People may have different views as to the meaning of ordinary, everyday words but the law does not brook such ambiguities. In an interesting case on point, the Upper Tribunal (UT) favoured a narrow definition of the word ‘funeral’ and ruled that a religious ceremony to celebrate a woman’s life did not qualify as such.
The case concerned a widower whose wife died whilst they were living in the UK. A ceremony was held, presided over by several pastors, at which her many friends were invited to view her body and celebrate her life. Her remains were, however, subsequently transported to Zimbabwe for burial.
The widower, who was on a low income, applied to the Department for Work and Pensions for a payment from the Social Fund to cover undertakers’ bills and the costs of the ceremony. His application was, however, rejected on the basis that the ceremony did not amount to a funeral. The First-tier Tribunal later rejected his challenge to that decision.
Ruling on the widower’s appeal against that outcome, the UT noted that the state has provided assistance with funeral expenses to those in financial need since at least 1981. Payments are currently made under the Social Fund Maternity and Funeral Expenses (General) Regulations 2005. The Regulations originally defined a ‘funeral’ as a ‘burial or cremation’. That definition was, however, revoked in 2018 and the Regulations are now silent on the word’s meaning.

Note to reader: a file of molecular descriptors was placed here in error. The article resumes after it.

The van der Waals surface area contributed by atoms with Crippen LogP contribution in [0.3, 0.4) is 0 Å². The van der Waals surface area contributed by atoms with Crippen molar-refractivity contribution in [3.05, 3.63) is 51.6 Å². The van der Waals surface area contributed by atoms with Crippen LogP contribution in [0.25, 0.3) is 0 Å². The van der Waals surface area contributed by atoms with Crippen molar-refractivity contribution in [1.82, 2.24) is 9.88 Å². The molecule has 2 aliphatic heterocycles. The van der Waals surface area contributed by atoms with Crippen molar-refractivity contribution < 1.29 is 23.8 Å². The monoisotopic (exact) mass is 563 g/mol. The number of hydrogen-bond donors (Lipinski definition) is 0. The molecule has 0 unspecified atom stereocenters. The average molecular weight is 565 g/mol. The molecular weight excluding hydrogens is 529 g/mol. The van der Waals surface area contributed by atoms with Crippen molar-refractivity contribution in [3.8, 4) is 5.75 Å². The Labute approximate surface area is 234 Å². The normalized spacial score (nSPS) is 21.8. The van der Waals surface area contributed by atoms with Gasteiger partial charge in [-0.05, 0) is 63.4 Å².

The widower argued that, as a matter of common English, a funeral is an event, either religious or secular, that is held in honour of a deceased person preceding interment or other disposal of their remains. The costs of the coffin, funeral directors’ services and preparation of the woman’s remains for burial were all incurred irrespective of where her interment took place.
In rejecting his appeal, however, the UT found that a funeral is an event involving the final disposal of a body and ceremonies closely related to that purpose in nature, time and place. As the UK ceremony did not accompany the woman’s burial or cremation, it was not a funeral for the purposes of the Regulations.
In order to qualify for a Social Fund payment, the widower had to establish that his wife’s funeral was conducted wholly within the UK. However, on the basis of its reading of the Regulations, the UT found that her funeral took place in Zimbabwe.